It seems that the format seems to best fit genre pieces, such as thrillers, crime investigations and murder mysteries, as the sequel to close the trilogy, The Kindling Hour (2021) proved. It would be interesting to see whether this genre can be utilised in adaptations of classics; for instance, some of Shakespeare’s tragedies (such as Macbeth) seem suitable for this.
Another category that belongs to dramaturgies based on game theory and meaningful choices and which should be briefly mentioned here is chance dramaturgy: employing chance or creating a succession of random decisions when formulating a performance. Most notably, Merce Cunningham employed this dramaturgy using Yi Ching to make decisions about certain aspects of his choreography: “through the chance means, it’s determined what the movement is and how long it takes and where it is” (qtd. in Vreeland Dalva 61).
To close this overview of game theory inspired dramaturgies, it is important to make one more note. Good algorithms not only require a large amount of information (crude data that is analysed) in order to balance out exceptions and anomalies, but they rely on feedback, which then needs to be reworked into the system, so it can be adjusted accordingly. Like statisticians who use errors to train their models and make them “smarter,” the dramaturg’s feedback can enable artists to adjust, refine or improve the performance, thus updates and adjustments can make a rigid algorithm become a “dynamic model.” Yet, a model’s blind spots, warns mathematician Cathy O’Neil, “reflect the judgements and priorities of its creators” (21), echoing Luhmann’s thoughts.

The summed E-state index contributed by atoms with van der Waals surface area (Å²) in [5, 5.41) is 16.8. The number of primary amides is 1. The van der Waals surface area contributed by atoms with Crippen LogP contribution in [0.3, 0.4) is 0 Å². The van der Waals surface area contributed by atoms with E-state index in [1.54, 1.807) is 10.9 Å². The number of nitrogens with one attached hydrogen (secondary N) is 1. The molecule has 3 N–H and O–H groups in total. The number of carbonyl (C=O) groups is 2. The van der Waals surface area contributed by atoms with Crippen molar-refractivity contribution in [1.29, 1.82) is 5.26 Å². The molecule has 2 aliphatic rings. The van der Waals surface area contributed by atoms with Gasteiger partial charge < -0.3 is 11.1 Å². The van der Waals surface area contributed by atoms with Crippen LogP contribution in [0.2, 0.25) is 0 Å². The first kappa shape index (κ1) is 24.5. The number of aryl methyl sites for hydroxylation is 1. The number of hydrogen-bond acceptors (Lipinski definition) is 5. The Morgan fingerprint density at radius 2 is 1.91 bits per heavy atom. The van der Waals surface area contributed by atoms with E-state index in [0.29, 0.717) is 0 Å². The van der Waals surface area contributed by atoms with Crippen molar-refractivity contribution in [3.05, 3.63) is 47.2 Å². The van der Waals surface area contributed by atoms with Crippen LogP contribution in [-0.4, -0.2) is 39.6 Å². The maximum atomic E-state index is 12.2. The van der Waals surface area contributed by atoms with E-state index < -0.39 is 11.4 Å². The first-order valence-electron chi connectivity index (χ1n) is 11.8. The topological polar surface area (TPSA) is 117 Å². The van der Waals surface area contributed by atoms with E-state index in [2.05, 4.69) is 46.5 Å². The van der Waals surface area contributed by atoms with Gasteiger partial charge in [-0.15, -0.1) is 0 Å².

A musical approach to dramaturgy also applies dynamic systems thinking. According to the late dancer, choreographer and dramaturg Raimund Hoghe, dramaturgy is “how time, space and rhythm come together in a piece,” it is “that charged space that holds the work together” (qtd in Trencsényi “A Portrait of Raimund Hoghe” 229). This way of thinking and the usage of tools borrowed from musical composition when organising a performance (for instance, canon, fugue, counterpoint) can be observed in pieces created by Pina Bausch.
Notably, the early twentieth-century American dancer and choreographer Doris Humphrey came to similar conclusions when talking about composition in her posthumously published book, The Art of Making Dances (1959). When analysing the forms a dance piece can take, Humphrey noted that there are five basic forms (akin to musical forms) that the majority of contemporary dance pieces tend to take. These five forms are: the A-B-A form, the narrative, the recurring theme, the suite (in which the movements are linked thematically and tonally) and the “broken” form (Humphrey 149).